On October 11, during public hearings at the National Assembly, Avetik Ishkhanyan of the NGO Helsinki Committee asked Minister of Defense Sargsyan about atheists and non-AAC followers who were “forced to pray in the army.” The minister replied he was unaware of any case in which a soldier was forced to pray or be baptized. The minister said he would punish those who violated the law, while stating, “I consider an absolute the value that the Armenian Apostolic Church creates in our general system of values.”
Jehovah’s Witnesses said they continued to face difficulties in building places of worship because of interference of local officials throughout the country. According to Witnesses, representatives from mayors’ offices openly stated on numerous occasions they would not permit Jehovah’s Witnesses to build a place of worship in their town or city. In particular, Jehovah’s Witnesses encountered difficulty obtaining approval of the required architectural planning studies and in obtaining building and occupancy permits. At year’s end, Witnesses had three pending cases before the ECHR disputing the prohibition by the Yerevan City Municipality on building places of worship on land owned by the Jehovah’s Witnesses.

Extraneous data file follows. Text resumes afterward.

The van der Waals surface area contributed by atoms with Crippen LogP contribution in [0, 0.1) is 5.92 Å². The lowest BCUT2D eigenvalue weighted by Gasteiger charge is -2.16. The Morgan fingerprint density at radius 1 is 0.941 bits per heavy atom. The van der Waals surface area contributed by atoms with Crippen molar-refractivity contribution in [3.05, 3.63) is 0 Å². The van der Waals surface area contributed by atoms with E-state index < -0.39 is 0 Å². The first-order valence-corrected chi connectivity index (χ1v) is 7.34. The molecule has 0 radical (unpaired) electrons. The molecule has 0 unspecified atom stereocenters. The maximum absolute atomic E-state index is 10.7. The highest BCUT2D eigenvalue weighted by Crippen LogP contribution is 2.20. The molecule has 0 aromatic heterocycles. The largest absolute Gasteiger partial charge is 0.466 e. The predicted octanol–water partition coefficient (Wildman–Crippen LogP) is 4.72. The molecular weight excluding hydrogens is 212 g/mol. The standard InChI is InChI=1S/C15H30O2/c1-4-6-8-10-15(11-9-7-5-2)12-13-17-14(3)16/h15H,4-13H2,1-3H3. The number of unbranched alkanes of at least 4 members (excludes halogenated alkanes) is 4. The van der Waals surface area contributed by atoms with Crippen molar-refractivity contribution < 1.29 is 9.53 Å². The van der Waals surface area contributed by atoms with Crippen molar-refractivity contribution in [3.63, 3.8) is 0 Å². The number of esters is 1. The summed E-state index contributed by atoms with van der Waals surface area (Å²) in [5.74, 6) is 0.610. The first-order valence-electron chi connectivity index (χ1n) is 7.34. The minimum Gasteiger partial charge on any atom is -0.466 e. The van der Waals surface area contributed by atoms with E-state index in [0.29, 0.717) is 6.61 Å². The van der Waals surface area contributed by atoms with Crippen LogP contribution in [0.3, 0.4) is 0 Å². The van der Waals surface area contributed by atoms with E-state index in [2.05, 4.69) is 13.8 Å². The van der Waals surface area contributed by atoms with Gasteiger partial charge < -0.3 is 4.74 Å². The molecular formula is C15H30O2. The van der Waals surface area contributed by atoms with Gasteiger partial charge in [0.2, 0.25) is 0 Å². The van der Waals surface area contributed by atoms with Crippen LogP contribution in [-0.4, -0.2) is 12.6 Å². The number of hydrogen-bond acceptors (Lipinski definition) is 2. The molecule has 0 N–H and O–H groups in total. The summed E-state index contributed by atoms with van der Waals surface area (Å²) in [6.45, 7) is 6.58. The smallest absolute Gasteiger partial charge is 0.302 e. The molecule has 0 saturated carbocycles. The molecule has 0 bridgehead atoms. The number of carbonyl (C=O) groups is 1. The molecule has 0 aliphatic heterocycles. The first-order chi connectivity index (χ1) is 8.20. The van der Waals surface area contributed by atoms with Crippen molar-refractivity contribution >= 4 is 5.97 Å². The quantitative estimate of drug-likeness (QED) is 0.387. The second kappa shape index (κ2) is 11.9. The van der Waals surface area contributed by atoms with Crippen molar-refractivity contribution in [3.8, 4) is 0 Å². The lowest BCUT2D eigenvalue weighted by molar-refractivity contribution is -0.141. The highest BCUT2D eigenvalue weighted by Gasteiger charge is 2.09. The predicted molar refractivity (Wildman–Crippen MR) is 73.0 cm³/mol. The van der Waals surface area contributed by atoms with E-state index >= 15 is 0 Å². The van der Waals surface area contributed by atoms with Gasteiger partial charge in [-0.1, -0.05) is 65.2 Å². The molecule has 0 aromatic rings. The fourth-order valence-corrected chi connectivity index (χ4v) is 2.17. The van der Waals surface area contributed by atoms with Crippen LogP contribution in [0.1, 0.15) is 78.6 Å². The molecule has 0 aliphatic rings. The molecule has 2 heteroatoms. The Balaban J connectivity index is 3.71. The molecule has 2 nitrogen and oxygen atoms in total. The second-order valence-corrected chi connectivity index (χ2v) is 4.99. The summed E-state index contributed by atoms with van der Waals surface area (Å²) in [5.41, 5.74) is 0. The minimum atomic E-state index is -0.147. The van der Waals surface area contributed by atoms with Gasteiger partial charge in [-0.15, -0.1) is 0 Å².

Jehovah’s Witnesses representatives said they continued to pursue legal avenues for the protection of their rights and tried to maintain a dialogue with the government. They reported they continued to receive police protection while engaging in their public ministry both in Yerevan and in the regions and discerned a continued improved attitude on the part of government authorities toward their members.